This year they’ve been giving up 10.4 HDSCA/60 (16th), and the disturbing part is they’ve improved from 10.7 to 10.2 in the 33 games since Stamkos was injured.
It’s fair to ask who are the culprits here. The table below, which shows every Tampa Bay player with more than 300 5-on-5 minutes played in 2016-17, is sorted from the most to fewest HDSCA/60.
As Tampa Bay Times beat writer Joe Smith recently observed, Brian Boyle has made a strong case for a new contract this season.
Kucherov, meanwhile, ranks third on this list, but he is also pummeling his opponents on shot attempts, scoring chances and high danger scoring chances. So while he’s no defensive stalwart, he’s clearly on the winning side of the ledger.
Jonathan Drouin, on the other hand, continues to make glaring errors that arguably undo his marginal advantage on possession.
And if you’re wondering why Nikita Nesterov was moved to Montreal for very little compensation, it’s not just the fact that he’s up for a new contract this summer. He also has given up a lot of quality chances while logging third pairing minutes. So despite his strong CF/60 and CA/60 numbers, it appears that deficiency has made him expendable.
But really the problem is all the way up and down the lineup.
Two thirds of the fabled “Triplets” have struggled mightily, with Palat doing only slightly better than Drouin, and Tyler Johnson getting demolished in terms of shot attempts, scoring chances and high danger chances. He may not have missed a single game, but something is clearly wrong with Johnson, and it’s not obvious what that is.
Meanwhile Cedric Paquette, who was formerly a reliable shut down guy, has imploded defensively.
Victor Hedman and Anton Stralman continue to anchor the Bolts’ blueline by logging the most minutes, playing the toughest competition, and still outplaying their opponents. But their underlying numbers have followed the team’s inevitable decline.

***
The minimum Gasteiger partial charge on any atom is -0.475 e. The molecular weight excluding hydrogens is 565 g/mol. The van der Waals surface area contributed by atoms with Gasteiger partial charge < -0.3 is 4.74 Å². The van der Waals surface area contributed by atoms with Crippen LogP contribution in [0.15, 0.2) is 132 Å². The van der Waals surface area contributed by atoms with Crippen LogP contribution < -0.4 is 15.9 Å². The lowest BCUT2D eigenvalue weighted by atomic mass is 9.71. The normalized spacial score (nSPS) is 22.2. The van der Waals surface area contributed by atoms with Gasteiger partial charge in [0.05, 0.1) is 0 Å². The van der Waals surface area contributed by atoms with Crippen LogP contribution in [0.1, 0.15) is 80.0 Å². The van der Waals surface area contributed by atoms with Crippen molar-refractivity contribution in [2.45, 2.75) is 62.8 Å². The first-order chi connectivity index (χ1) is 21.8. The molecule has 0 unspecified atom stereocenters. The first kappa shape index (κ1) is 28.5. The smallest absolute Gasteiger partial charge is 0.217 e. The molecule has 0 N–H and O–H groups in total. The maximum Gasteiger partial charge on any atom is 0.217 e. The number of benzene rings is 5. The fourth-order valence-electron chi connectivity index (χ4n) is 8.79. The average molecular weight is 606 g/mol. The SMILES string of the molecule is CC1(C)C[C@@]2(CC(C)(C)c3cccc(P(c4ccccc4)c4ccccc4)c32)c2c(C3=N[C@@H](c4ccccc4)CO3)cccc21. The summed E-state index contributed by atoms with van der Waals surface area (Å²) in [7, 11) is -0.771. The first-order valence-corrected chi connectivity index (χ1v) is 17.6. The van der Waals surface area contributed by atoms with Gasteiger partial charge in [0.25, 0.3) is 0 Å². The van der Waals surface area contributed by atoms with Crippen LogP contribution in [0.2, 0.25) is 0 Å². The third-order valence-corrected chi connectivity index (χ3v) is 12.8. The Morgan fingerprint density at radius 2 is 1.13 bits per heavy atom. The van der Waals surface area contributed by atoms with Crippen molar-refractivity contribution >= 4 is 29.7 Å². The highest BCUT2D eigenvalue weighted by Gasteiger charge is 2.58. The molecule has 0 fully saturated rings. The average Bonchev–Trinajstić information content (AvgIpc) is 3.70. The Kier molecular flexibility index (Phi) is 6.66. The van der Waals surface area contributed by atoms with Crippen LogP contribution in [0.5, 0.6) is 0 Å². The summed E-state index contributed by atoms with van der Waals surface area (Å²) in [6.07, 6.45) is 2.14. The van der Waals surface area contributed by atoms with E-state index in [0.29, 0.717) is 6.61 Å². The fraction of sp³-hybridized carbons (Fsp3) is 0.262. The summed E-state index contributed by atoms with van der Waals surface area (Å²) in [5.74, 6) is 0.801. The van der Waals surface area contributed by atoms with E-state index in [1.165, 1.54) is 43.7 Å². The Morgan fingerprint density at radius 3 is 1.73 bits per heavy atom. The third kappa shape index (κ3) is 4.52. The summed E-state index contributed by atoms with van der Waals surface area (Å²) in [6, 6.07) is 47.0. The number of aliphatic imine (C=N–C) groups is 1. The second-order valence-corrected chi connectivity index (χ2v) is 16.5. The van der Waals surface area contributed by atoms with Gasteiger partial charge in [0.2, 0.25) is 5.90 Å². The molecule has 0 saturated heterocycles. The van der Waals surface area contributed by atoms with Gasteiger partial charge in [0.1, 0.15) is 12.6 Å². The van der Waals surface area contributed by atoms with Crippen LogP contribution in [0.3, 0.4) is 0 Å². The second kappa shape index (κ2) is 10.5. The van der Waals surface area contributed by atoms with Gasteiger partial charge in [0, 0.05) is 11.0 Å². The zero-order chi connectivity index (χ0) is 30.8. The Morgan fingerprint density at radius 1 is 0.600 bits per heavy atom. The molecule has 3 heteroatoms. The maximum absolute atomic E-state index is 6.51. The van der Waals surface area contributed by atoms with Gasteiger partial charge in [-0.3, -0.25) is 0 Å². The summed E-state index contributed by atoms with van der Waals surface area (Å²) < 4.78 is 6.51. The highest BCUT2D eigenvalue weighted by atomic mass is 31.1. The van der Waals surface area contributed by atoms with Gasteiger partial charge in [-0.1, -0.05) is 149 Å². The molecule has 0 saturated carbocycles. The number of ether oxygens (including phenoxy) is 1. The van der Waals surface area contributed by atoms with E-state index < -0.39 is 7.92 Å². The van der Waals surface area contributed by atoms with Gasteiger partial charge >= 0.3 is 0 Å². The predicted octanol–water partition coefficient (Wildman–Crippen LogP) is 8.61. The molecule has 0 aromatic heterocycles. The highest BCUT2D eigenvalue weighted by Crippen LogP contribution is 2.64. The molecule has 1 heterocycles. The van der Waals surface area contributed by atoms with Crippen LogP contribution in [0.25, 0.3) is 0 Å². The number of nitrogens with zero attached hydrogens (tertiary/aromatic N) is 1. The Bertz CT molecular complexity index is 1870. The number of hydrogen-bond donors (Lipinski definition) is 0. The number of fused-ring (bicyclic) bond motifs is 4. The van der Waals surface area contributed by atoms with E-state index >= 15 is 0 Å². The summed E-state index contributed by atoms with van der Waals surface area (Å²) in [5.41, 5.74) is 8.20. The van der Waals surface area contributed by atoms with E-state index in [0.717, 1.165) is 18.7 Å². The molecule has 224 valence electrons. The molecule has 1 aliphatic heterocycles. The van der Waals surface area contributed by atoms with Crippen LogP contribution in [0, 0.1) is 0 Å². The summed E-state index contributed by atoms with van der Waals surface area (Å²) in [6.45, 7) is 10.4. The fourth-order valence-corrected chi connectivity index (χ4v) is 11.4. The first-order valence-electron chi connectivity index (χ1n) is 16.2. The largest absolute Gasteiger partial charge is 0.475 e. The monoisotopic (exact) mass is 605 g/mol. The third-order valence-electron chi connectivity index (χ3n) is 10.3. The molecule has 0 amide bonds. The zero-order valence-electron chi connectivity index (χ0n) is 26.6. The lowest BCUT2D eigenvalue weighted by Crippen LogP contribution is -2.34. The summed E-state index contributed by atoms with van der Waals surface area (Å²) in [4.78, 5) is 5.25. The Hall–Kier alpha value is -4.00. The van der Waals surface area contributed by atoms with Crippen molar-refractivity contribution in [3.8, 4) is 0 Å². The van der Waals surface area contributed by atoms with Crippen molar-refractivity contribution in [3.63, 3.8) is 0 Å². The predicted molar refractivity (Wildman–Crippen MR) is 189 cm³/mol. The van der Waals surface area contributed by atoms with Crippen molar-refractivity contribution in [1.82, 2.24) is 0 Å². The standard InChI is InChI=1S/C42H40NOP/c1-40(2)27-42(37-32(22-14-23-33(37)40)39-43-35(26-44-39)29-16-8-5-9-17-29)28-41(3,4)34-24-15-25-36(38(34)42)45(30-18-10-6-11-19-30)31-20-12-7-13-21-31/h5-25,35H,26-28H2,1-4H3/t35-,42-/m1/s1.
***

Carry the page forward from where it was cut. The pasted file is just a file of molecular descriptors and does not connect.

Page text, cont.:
Seventeen games certainly isn’t a huge sample, but a decent case could be made that the team shouldn’t expect things to change much once Stamkos returns.
Assuming he hasn’t concluded Cooper is the problem, there appear to be two equally valid choices facing Yzerman: Either he stays the course and sees if the team can right the ship and eke out a playoff berth, or he could make a bold move before the trade deadline that gives Tampa Bay the help it need right now.
Given the defensive woes, that player sounds a lot like a defenseman who can be part of a credible second pairing for the 35 minutes or so a game when Hedman and Stralman aren’t on the ice.
The problem is there aren’t many teams with surplus quality defensemen. The Nashville Predators, who have a very strong top four in P.K. Subban, Roman Josi, Mattias Ekholm and Ryan Ellis, may be one such team.
It’s a bit difficult to judge the Predators’ defensemen because the team’s system seems to be built around limiting the quality of shots goaltender Pekka Rinne is forced to face, meaning there may be a “coattails” effect for some players. But as the tables below show, Ekholm, and to a lesser extent Ellis, appear to have been key parts of that story, logging big minutes and tallying impressive advantages on both shot quantity and quality.
|Mattias Ekholm Underlying Stats|
|Ryan Ellis Underlying Stats|
And as luck would have it, Nashville’s middling offensive attack (12th in goals per game played at the break) probably gives GM David Poile some concern that he will watch yet another early playoff exit in which they struggle to find goals.
With Palat, Johnson and (the formerly petulant) Drouin all up for new contracts this summer, what was unthinkable only a few months ago, namely moving one of Tampa Bay’s core pieces, might be a very good idea if the Predators were willing to part with Ekholm or Ellis.
A further dynamic that favors such a trade is this summer’s expansion draft, which gives teams the option of protecting seven forwards and three defensemen or eight skaters total.
Unless the players waive their no movement clauses, Tampa Bay will be forced to protect three forwards: Stamkos, Callahan and Valtteri Filppula. That leaves only four additional forward spots, and it’s fair to say that Stamkos would be the only lock on that list if the team had its druthers.
Meanwhile the Preds, who have maximum roster flexibility (they need to protect one goalie, and Rinne is the only player with a no movement clause), certainly could protect their talented top four D, but the cost of doing so is exposing 3 additional forwards. Is that the right call for a team that struggles to find the back of the net?
The Department of Hockey Analytics employs advanced statistical methods and innovative approaches to better understand the game of hockey. Its three founders are Ian Cooper, a lawyer, former player agent and Wharton Business School graduate; Dr. Phil Curry, a professor of economics at the University of Waterloo; and IJay Palansky, a partner at the law firm of Armstrong Teasdale, former high-stakes professional poker player, and Harvard Law School graduate. Please visit us online at www.depthockeyanalytics.com